Here, we explore the spatiotemporal evolution in the documentation of IK about plant utilization across New Guinea by quantitatively analyzing 130 years of data. Specifically, we ask (i) what are the spatiotemporal trends in the documentation of IK, (ii) which are New Guinea’s most useful ecosystems and taxa (plant families, genera, and species), (iii) what use categories are better studied, and (iv) how well have indigenous groups been studied and does research effort correlate with the extinction risk of indigenous groups. On the one hand, our review contributes to understanding large-scale patterns of IK on plants and paves the way for future documentation with indigenous groups missing in the literature. On the other hand, it sets a baseline for realizing the potential of New Guinea’s natural resources before massive habitat degradation occurs (Novotny 2010; Sloan et al. 2019). This is important given recent political commitments, where the Governors of Indonesia’s two New Guinea Provinces declared in 2018 to, among other things, conserve 70% of the forest cover for the western half of the island, strengthen the role of indigenous peoples, support indigenous communities to develop appropriate economic development activities, and increase access to markets (Cámara–Leret et al. 2019).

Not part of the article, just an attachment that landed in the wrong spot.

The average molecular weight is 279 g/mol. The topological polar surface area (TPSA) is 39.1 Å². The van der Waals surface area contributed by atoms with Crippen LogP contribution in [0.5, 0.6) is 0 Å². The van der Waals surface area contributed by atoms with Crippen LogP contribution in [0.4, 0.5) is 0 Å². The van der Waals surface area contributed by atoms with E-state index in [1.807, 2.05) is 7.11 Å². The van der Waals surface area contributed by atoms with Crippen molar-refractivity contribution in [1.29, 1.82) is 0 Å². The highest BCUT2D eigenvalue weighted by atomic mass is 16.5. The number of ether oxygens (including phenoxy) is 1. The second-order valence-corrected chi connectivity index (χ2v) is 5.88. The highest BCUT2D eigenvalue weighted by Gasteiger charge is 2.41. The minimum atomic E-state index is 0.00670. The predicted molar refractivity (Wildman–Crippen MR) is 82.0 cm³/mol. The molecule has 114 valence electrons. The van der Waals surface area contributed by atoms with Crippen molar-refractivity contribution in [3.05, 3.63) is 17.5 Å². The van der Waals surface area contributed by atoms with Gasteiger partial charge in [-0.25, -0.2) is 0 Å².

Methods

Study Area

Our study area of “New Guinea” encompasses the mainland New Guinea and the surrounding islands that were connected to the mainland during the last glacial maximum, which corresponds with the Papuasian floristic region (Brummitt et al. 2001; Warburg 1891) (Fig. 1). We delimit it by selecting areas ≥ − 120 m depth from the General Bathymetric Chart of the Oceans (http://www.gebco.net). Thus, our study area spans − 0.08° to − 10.66° in latitude and 129.42° to 150.21° in longitude and excludes the Moluccas Islands to the west and the Solomon Islands to the east. The study area is divided politically between Indonesia and Papua New Guinea and includes some of the world’s most biodiverse ecosystems (Mittermeir et al. 1998) and the greatest habitat diversity of Southeast Asia (Roos et al. 2004). According to Paijmans (1976), eight different habitats can be identified: mangrove forests, lowland peat swamp forests, lowland savanna, lowland tropical rainforest (0–500 m), lower montane forest (500–1500 m), mid-montane forest (1500–2800 m), upper montane forest (2800–3200 m), and subalpine forest and alpine grasslands (> 3200 m).